This movie is really unique and interesting. I have never before seen a plot quite like this. The events that happen are quite unusual and I really enjoyed how the ending turned out.
The film follows Travis (Johnny Orlando) who encounters some challenges when he goes to his grandparent’s farm for the summer. By accident, he travels to a different world and gets some big help from the legendary Paul Bunyan (John Goodman) and his talking blue ox, Babe. When they get back to the normal world, they realize that he didn’t just end up in a different world for no reason. He is chased after witnessing Blackstone, a magician, hypnotize a store owner and force her to sell her land to him. Blackstone’s bodyguard is the one who chased him. Eventually, everyone realizes that Blackstone and his brother, Norm Blandsford (Kelsey Grammer) a greedy land developer, are working together. They realize the problem is bigger than they initially thought.
I love how John Goodman’s voice perfectly fits what I think Paul Bunyan might sound like. His voice is deep and strong like a macho man, which seems really fitting. I also liked how Travis (Johnny Orlando) uses his voice to help us know what Travis is feeling. For example, when Travis wants to help Paul Bunyan find Babe, his voice sounds really determined, which shows the audience how persevering he is.
The animation is spectacular. I particularly enjoyed seeing how the body language of each character shows what they are feeling. I also enjoyed seeing Blackstone’s hypnotic device on his hand. It is amazing how the animators made the light look like it was going toward the character and not just staying on the screen of the device. I almost felt like I was being hypnotized myself!
My favorite part of the film is when Babe escapes and starts drinking the toxic water. It amused me that he was so careless. I couldn’t believe that he didn’t see how the color of the water was abnormal and it looked really gross. It was funny to me when Norm Blandsford sees Babe who is just lying there, out cold.
This film’s message is one that many children and even adults can relate to - even though you are small, you can still do big things. This doesn’t only mean small size-wise. It can also mean small, as in just one person in a big world. This message encourages people to keep trying and to never give up, no matter what challenges are in your way, such as being small. The message can also inspire people to not limit themselves as to what they can do, because of things they can’t control, such as being small, not pretty, or not being smart. This message is very important and could help a lot of people get over their insecurities and be more confident in themselves.
I really enjoyed watching this movie and I give it 5 out of 5 stars. I recommend it to ages of 4 to 10. You can watch this fantastic film on Google Play on January 12 and in theaters February 3. You should definitely check out this awesome movie. I think you’ll be glad you did.
Bunyan & Babe
By Katlyn M., KIDS FIRST! Film Critic, Age 11
I really enjoyed this movie which I found to be very inspiring. At a time where so many people feel their voices and opinions are not being heard, this movie can inspire kids and even adults to voice their opinions. I hope kids who see this movie will be encouraged to stand up for what they believe, think big and become heroes. I will definitely watch this over and over.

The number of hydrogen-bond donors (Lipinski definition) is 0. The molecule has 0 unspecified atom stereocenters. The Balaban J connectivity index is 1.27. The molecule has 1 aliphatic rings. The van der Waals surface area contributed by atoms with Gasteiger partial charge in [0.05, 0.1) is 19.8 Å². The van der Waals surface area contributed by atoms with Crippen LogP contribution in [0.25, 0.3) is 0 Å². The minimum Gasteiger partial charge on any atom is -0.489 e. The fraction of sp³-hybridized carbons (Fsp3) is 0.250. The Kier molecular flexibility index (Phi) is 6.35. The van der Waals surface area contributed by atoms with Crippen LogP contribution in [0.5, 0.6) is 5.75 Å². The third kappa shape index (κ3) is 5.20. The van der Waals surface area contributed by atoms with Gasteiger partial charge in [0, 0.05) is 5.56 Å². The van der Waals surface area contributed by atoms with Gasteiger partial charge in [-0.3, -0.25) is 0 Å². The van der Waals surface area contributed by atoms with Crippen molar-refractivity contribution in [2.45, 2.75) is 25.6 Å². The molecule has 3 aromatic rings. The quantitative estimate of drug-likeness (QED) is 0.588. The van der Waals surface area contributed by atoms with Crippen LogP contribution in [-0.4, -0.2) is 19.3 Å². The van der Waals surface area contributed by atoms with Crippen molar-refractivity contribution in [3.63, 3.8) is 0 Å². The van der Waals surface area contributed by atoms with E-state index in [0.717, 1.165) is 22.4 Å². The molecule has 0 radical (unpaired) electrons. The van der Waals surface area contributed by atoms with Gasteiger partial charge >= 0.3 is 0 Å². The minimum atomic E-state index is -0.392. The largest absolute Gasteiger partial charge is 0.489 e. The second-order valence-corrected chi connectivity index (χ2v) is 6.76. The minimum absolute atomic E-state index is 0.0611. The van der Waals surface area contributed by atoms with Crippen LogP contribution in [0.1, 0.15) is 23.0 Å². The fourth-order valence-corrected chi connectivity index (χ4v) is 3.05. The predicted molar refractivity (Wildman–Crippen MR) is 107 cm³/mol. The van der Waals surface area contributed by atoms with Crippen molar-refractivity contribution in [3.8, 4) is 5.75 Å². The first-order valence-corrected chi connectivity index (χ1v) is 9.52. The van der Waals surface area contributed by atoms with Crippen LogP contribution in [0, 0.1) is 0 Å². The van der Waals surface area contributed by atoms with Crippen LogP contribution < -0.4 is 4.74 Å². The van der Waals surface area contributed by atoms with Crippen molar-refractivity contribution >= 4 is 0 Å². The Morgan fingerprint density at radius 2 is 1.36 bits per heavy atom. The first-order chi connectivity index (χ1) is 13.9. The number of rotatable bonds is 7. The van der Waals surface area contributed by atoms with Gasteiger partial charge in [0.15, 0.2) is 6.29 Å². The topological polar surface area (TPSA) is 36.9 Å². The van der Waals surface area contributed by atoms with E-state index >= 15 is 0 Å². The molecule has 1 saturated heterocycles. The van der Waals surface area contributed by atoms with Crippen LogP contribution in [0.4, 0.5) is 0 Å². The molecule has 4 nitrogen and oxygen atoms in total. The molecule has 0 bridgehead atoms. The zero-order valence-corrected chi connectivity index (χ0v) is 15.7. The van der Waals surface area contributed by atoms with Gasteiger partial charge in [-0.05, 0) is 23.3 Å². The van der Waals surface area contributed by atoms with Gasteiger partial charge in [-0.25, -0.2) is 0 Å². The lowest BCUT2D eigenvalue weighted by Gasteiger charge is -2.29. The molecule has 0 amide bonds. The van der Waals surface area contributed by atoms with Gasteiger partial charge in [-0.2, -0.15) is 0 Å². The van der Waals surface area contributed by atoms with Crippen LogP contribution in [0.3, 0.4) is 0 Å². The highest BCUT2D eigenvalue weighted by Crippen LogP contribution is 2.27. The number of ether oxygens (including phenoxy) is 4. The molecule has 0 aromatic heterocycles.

Bunyan & Babe starts off like any normal 3D animated movie. It has many famous voices you will recognize. In the beginning, a boy named Travis played by one of my favorite YouTubers, Johnny Orlando doesn’t want to go visit his Grandpa (John Goodman) at his farm. Travis loves to play video games and is annoyed by his sister. His sister Whitney (Lola Wayne Villa) is a smart and active girl. Just like many brothers and sisters, they fight and think that the other sibling is annoying. Grandma (Kay Cole) and Grandpa are nice and sweet, like most grandparents. I love the relationship that Travis and Whitney have with each other and with their grandparents.
Norm (Kelsey Grammer) is a mean and horrible person who wants to build something big and bad on all the land in the town. Iris, Norm’s secretary, is sweet and caring. Before they get to their Grandpa’s house, they pick up Grandma who is protesting because Norm wants everyone to give him their property. Travis runs into some trouble throughout the movie, but learns a very important lesson - you don’t have to be big to do big things. The moral of this story is that you should fight for what you want, no matter what size you are. I can relate to that, because sometimes people think that kids don’t have a voice. But, I know that isn’t true and I always try to make sure my voice is heard. I give this movie five out of five stars because it has everything you could want in a movie. It is inspiring, heartwarming and funny. It teaches you to believe in yourself. I recommend it for kids ages 5 to 18 and believe adults will enjoy this movie also. This has instantly become one of the best animated movies I have seen in a long time. I’m sure everyone that sees this movie will love it. I know I did!
Bunyan and Babe
Juanita Seon Leary, KIDS FIRST! Adult Juror
I am not a huge fan of animation, however, the animated film Bunyan and Babe about an American folk hero, has changed my feelings and I thoroughly enjoyed watching it. Of course, I am familiar with the story of Paul Bunyan and Babe the Blue Ox which this is loosely based on. This is an entertaining and colorful adventure story with lots of comedy thrown in. I enjoyed the combination of the small town feeling with the magical world of giants - Paul Bunyan and Babe, the Blue Ox.